Gloria in Excelsis Deo
Holy Trinity Church, Huddersfield, Sunday 22nd December 2019
Sometimes being autistic and going to church are just not compatible. This week, as I was playing percussion in the later 10:45 service, and again at 4 in the afternoon at a Christingle service. I set off so that I would have time to prepare myself for that task. I arrived about 20 minutes into the earlier traditional service. Boy, did I need to be there.
On the walk down I was getting a bit edgy. The traffic was heavy for a Sunday morning, I suspect that as it was the Sunday before Christmas there would be relative visiting and Christmas shopping by those who work full time and have to buy some fresh food for Christmas. Just a combination of traffic noise, the brightness of the sky and me pondering my father’s dementia (his nursing home had their Christmas party last Thursday) all contributed to my edginess. Nowhere near meltdown, but I know and dread these feelings well. This early service was what I needed to get composure back. I sneaked into church at the back.
I knew that together with the physical side of drumming the little autistic element would leave me tired, and it did, but it was, but it was worth it, A great day.
In reverse order…
The Christingle service went well and was well attended, with enough oranges for the children present to make one each and some left over for some of the adults. I was in a privileged position to be able to look out over the sea of candles. I also enjoyed thr chance to play bodrán.
Oranges represent the world. The cocktail sticks are about the good things in our lives. Candles represent Jesus, the light of the world and red band around the middle is for both the blood of Jesus shed and also the love of Christ which covers us. Spiritual warfare with oranges.
Back to the 10:45 service:
We had a guest preacher, Chris, an ordinand (trainee vicar) from the college at Mirfield. I found it a good sermon for someone that I presumed new to preaching. It was read from notes and contained elements of personal recollection, lecture and appeal. This is what I remember from about a third of the way in, for brevity.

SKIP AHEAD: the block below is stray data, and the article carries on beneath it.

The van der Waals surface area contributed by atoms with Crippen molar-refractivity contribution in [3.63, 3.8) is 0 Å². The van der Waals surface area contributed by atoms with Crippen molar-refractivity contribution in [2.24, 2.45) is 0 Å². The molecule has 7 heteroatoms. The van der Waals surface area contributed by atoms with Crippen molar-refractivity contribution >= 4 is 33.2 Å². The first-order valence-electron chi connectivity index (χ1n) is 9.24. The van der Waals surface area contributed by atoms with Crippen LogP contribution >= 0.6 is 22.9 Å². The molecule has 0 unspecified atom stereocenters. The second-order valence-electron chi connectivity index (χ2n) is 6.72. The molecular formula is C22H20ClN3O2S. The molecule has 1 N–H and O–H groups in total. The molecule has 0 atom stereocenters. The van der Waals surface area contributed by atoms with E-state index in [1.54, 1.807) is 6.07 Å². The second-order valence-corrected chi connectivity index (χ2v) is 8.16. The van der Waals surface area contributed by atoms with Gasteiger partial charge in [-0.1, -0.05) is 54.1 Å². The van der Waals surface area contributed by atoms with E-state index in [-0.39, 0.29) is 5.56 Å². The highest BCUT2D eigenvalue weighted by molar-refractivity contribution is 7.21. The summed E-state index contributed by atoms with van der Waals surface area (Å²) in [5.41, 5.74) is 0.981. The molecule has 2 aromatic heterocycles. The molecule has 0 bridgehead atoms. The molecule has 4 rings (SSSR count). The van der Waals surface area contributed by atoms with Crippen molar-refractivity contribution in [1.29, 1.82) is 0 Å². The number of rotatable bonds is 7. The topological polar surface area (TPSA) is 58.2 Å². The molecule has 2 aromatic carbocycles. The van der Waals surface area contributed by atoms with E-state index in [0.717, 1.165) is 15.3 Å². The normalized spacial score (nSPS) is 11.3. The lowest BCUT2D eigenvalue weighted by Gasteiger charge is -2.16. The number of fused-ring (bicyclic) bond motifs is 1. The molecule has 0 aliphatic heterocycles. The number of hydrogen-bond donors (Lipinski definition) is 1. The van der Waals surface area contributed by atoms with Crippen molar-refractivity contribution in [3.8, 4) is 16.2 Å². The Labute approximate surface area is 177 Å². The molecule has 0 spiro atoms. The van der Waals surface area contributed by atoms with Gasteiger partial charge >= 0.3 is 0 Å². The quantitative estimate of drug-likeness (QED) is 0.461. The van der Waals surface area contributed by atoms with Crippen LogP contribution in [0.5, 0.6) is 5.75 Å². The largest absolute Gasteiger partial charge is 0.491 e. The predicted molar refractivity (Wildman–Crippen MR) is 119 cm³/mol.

We need to focus on the shepherds. Shepherds were not favoured people in Jewish society, even though Abraham, Isaac, Jacob and David in the Old Testament were shepherds. They were workers with odd working times. Society did not favour them, but God favoured them. The angels’ message to the shepherds was this:
This is big. This is God coming into his creation in human form. The angels were a voice from heaven showing us what is going on.
The preacher said he had been to his son’s nativity play, “The whoopsie-daisy angel.” In it, they were told of a very special baby.
In contrast the shepherds were told that a saviour is born. The Messiah. The Lord. These titles show his message. This was the launch of God’s rescue plan. Jesus came to save. A special baby is only part of the truth Luke 2:10&11 says:
But the angel said to them, “Do not be afraid. I bring you good news that will cause great joy for all the people. Today in the town of David a Savior has been born to you; he is the Messiah, the Lord.
Why is it good news to be a Christian?
The Angels sang Gloria in Excelsis Deo. Glory to God in the highest heaven, and on earth peace to those on whom his favour rests. Their song is of joy, praise and thanksgiving. Peace is about friendship and reconciliation.
Peace on earth now is not what Jesus promised. What he did promise is that nation will rise against nation until he returns. The promise of peace is for those on whom his favour rests. It is for God’s people.
There is a lot wrong with the world, said Chris. He pointed to things he has done which have caused harm. Who will pay? Jesus came to save his people from their sins. Jesus washes us of our sins and brings an inheritance.
The fear of shepherds was turned into joy, they believed and passed it on. This good news is joy. Let us respond in praise, let us pass it on.